Hertfordshire’s Integration Framework

Featured article - 21 November 2017
Edward Knowles – Assistant Director, Health Integration (West Hertfordshire)

Head-shot of the author, Edward Knowles – Assistant Director, Health Integration (West Hertfordshire)

Integration by 2020 – A Local Approach

Here’s a daunting figure: by the time of the next census in 2021, Hertfordshire's population will have increased by about 11% and the number of people aged over 85 will have increased by 44% - compared to the 2011 figure. And we aim to meet the health and social care demands from our ageing population within the resources we have.

The Better Care Fund is a national initiative to pool existing NHS and social care money in local areas into a single shared fund. Working closely with the NHS, we decide how to spend the budget and develop projects that give people better care services and support. Hertfordshire to date has had one of the largest pooled Better Care Funds in the country and will pool £280m in 2017/18 and 2018/19.

Time for priorities

But ever since the requirement to fully integrate services was announced in the 2015 Government Spending Review we’ve been asking how we can continue to deliver integration at scale and at a decent pace. Over the past few months, health and social care partners from across Hertfordshire have been working together to develop our priorities for the next three years. We want to build on our strong track record of joint working, which over the last year has seen the further development of:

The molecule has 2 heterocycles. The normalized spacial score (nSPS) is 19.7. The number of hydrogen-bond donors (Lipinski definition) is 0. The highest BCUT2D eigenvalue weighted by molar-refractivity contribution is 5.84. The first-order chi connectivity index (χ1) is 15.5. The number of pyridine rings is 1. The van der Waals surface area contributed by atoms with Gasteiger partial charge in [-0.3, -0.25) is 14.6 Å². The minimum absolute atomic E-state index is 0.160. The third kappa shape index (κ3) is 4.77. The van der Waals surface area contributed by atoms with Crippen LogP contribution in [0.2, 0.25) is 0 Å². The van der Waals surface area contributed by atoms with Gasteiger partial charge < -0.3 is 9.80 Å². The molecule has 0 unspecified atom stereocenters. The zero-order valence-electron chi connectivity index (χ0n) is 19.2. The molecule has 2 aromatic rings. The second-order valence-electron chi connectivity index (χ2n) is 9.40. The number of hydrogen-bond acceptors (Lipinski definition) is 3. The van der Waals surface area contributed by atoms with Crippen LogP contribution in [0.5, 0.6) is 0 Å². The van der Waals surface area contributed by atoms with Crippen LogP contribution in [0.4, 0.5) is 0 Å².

• New models of support for care homes using learning and development from East and North Hertfordshire’s ‘Enhanced Care in Care Homes’ Vanguard Programme
  • Integrated Discharge Teams based in acute settings
  • Sustained roll-out of integrated community teams to support independence at home.

Our chosen approach is centred on our Joined Up Care Framework (pdf) for Hertfordshire. This uses SCIE’s Integration Scorecard to develop seven standards which we think are necessary to be in place for a truly integrated care system to occur. All our plans are grouped within one of these standards. For example, when making the most of voluntary and community assets (Statement 2, Early Intervention) or with our new Hertfordshire Home Improvement Agency (Statement 3, Value for Money). The statements provide a practical guide for where we want to get to by 2020, as well as a framework for more effectively measuring our joint improvement.

‘I’ statements

Importantly, each standard also has its own patient ‘I’ statement. Statement Five - Integrated Community Care – for, example means ‘I only need to approach one point of contact to get my care needs met’. This reminds us that the person using services remains at the centre of what we do and that integration is the means, rather than the goal, to get there.

It’s a matter of pride that we’ve been able to put this quote on our website from Maurilyn Wild from our Integrated Rapid Response Team: ‘The integrated team has reduced the need for patients having to repeat their stories by sharing information effectively and involving the patients perspective in discussions about their care. We have also been able to prevent hospital admissions in a cost effective way.’

Let’s hope that when the census comes around again we’ll be even closer to providing better integrated services, that offer choice and control, to an increasingly ageing population.

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